On April 2007, RSCC Acting Director General Yuri Izmailov stated that Ekspress MD1 and Ekspress AM4 were the company to priority and would launch by December 2007.[8] In an April 29, 2008 interview, Mr Izmailov stated that the Ekspress MD1 was expected to fly in 2008.[9]

On September 10, 2008, Khrunichev stated that the satellite production was in full swing. The solutions from the lessons learned from the anomalies of KazSat-1 and Monitor-E had been implemented. And the satellite had gone through electrical testing and was going into acceptance testing.[10]

On January 26, 2009, the assembly of the integration of the spacecraft with Ekspress AM4 and the Briz-M stage was started at the Baikonur launch site.[11] On February 6, the Proton-M/Briz-M stack was certified for roll out to the Site 200/39 launch pad.[12] On February 11, at 00:03 UTC, the rocket successfully launched both spacecraft directly to geostationary orbit.[3]

On May 12, Ekspress MD1 was successfully commissioned into service in the Ekspress constellation.[13] On the same year, the satellite was used for the first distribution of the multiplex programs compulsory under the Federal Target Program Development of TV & Radio broadcasting in the Russian Federation for 2009 – 2015.[14]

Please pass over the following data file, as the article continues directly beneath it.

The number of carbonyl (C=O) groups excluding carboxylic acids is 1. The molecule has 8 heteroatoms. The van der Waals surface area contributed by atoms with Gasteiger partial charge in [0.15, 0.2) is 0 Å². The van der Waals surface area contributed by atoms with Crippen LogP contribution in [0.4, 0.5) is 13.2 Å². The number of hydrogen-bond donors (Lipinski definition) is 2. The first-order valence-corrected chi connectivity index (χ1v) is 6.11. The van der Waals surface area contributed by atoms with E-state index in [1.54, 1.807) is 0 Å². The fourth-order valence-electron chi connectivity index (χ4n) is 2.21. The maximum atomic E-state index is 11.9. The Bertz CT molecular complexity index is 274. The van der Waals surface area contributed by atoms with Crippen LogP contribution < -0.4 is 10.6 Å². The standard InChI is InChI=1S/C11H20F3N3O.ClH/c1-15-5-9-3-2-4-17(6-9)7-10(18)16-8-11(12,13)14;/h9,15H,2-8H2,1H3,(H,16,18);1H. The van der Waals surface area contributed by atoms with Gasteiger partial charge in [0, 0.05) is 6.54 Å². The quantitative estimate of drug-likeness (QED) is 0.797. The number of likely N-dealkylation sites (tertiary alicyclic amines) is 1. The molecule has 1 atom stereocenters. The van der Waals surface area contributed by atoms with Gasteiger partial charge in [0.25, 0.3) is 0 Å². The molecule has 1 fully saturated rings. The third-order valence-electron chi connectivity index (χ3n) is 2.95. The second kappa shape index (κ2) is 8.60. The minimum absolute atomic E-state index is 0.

On failed on July 4, 2013 Ekspress MD1 failed on orbit. At just 4 years, 4 months, 23 days, it failed to achieve even half of its design life.[1] In February 2014, RSCC was able to collect the 857 million rubles insurance payment on the failed satellite.[6]

References

  1. ^ a b c d e f g "Ekspress MD1". Satbeams. Retrieved 20 July 2016. 
  2. ^ a b c Krebs, Gunter Dirk (2016-04-17). "Ekspress-MD 1, 2". Gunter's Space Page. Retrieved 2016-07-20. 
  3. ^ a b c d "Proton Successfully Delivers Two New Russian Express-series Satellites into Orbit". Khrunichev. 2009-02-11. Retrieved 2016-08-02. 
  4. ^ a b c d e "Космический аппарат "Экспресс-МД-1"" [Spacecraft "Express MD-1"] (in Russian). Khrunichev. Retrieved 2016-08-02. 
  5. ^ a b Pillet, Nicolas. "Ekspress Liste des satellites" [List of Ekspress satellites]. Kosmonavtika (in French). Retrieved 2016-07-25. 
  6. ^ a b "RSCC to receive insurance compensation for loss of Express MD1 small satellite". RSCC. 2014-02-13. Retrieved 2016-08-02. 
  7. ^ a b Zak, Anatoly (March 16, 2014). "Ekspress MD communication satellite". Russian Space Web. Retrieved 2016-07-21. 
  8. ^ "On April 4–5 the 12th annual conference of operators and users of the Russian Federation satellite telecommunications network took place in Dubna". RSCC. 2007-04-17. Retrieved 2016-08-02. 
  9. ^ "Interview with Yuri Izmaylov, Director General and CEO, RSCC. APSCC newsletter, April 2008". RSCC. 2008-04-29. Retrieved 2016-08-02. 
  10. ^ "Work on Express-MD1 in Full Swing". Khrunichev. 2008-09-10. Retrieved 2016-08-02. 
  11. ^ "Assembly of Proton Breeze M Space Head Unit Begins". Khrunichev. 2009-01-26. Retrieved 2016-08-02. 
  12. ^ "Proton Certified Ready for Rollout to Its Launch Pad". Khrunichev. 2009-02-06. Retrieved 2016-08-02. 
  13. ^ "Express MD1 Satellite Put Into Operation within RSCC's Constellation". Khrunichev. 2009-05-13. Retrieved 2016-08-02. 
  14. ^ "First multiplex program distribution to Siberia and the Far East started by RSCC". RSCC. 2009. Retrieved 2016-08-02. 

External links

  • Khrunichev Ekspress MD1 page